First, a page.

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As 9 percent unemployment plagues America this Labor Day, major unions are clashing with a Democratic administration with which they normally would march in lock step. Echoing the U.S. Chamber of Commerce, at least seven unions are begging the Obama administration to abandon regulations, statements and procedures that prevent jobs from being created or saved.

Several labor unions decry the Environmental Protection Agency’s existing and prospective rules, mainly designed to reduce coal emissions. These stalwarts of the liberal Left resemble capitalists who now call the EPA the Employment Prevention Agency.

The International Brotherhood of Electrical Workers’ Texas unit wrote the EPA June 16 on behalf of its 23,000 members. IBEW executive Jonathan Gardner warned that EPA red tape “directly would jeopardize the jobs of approximately 1,500 IBEW members working at six different power plants across the state of Texas.” Gardner argued, “The shutdown of coal-fired units without any meaningful benefit to the environment is not justified.”

This catastrophe unfolds well beyond the Lone Star state.

The 76,000-member United Mine Workers estimates that EPA-fueled power-plant closures directly could kill 54,151 jobs and indirectly destroy 197,140 others.

In an Aug. 1 letter to Sen. Lisa Murkowski, R-Alaska, Federal Energy Regulatory Commission Chairman Jon Wellinghoff and Commissioners John Norris and Cheryl LaFleur wrote that FERC examined “how coal-fired generating units could be impacted (sic) by EPA rules.” FERC explained that this, “informal, preliminary assessment showed 40 GW of coal-fired generating capacity ‘likely’ to retire, with another 41 GW ‘very likely’ to retire.”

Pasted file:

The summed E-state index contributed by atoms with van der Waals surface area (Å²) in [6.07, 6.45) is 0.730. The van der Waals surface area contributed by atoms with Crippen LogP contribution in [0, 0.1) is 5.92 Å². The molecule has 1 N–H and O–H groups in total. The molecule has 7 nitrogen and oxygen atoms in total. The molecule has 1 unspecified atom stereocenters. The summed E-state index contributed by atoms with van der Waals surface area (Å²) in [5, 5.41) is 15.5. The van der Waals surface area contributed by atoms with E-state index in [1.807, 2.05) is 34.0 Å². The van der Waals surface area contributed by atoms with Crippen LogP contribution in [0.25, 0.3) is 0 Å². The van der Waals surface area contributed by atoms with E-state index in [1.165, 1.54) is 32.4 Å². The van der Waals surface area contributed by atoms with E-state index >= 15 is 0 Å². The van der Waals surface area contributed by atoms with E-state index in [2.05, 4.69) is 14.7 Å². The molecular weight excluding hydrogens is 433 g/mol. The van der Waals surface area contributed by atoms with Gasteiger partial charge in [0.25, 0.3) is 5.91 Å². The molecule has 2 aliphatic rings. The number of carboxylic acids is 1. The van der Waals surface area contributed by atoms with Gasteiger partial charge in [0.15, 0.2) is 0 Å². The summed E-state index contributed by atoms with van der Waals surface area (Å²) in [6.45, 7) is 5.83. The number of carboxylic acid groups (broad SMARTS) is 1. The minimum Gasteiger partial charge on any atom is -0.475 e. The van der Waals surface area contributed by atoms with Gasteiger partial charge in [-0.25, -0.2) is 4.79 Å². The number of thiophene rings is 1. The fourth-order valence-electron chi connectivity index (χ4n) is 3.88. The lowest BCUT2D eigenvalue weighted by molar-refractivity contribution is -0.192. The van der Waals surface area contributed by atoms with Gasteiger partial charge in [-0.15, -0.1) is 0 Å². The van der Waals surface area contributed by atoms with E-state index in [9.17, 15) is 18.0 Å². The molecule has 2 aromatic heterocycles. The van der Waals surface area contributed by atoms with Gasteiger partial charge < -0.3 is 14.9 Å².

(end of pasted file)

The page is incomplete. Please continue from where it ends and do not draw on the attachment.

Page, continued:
If the EPA unplugs 81 gigawatts, it would dim America’s electrical capacity 8.1 percent. American Electric Power, Duke Energy and the Southern Co. – among other utilities – said these rules would force them to close coal-fired generating stations. Padlocked power plants and scarcer electricity would debilitate America’s feeble economy and further imperil workers.

R. Thomas Buffenbarger, president of the 720,000-member International Association of Machinists, penned a June 29 letter with Peter J. Bunce, CEO of the General Aviation Manufacturers Association, pleading with President Obama to stop slamming corporate jets.

During the severe economic downturn in 2008, ill-informed criticism of corporate jets and business aviation exacerbated the challenges facing our industry, which led to depressed new aircraft sales and jeopardized very good, high-paying jobs throughout the United States. More than 20,000 highly skilled IAM members were laid off in this industry.”

Buffenbarger and Bunce continued: “We are very concerned that the rhetoric coming from some in your administration will lead to similar economic difficulties.”

The Obama administration has not opposed the Keystone XL oil pipeline, which would transport petroleum from Canada’s oil sands to Texas’ refineries. Instead, it has studied this project into paralysis. The State Department favors it, while the EPA frowns – “a process that has gone on for more than two years,” the presidents of the Plumbing and Pipefitters, Operating Engineers, Laborers International and Teamsters unions (with 2.6 million members among all four) complained last October. These labor leaders denounce this “lost ground for thousands of workers who are sitting on the sidelines of our ailing national economy.”

Do these deregulatory rumblings foreshadow the AFL-CIO’s endorsement of Rick Perry for president? Unlikely. Union officials will stick overwhelmingly with the incumbent.

Still, while 14 million Americans wish they were workers, some in Big Labor now cry “Uncle!” at Big Government.

Orange County Register, 5 September 2011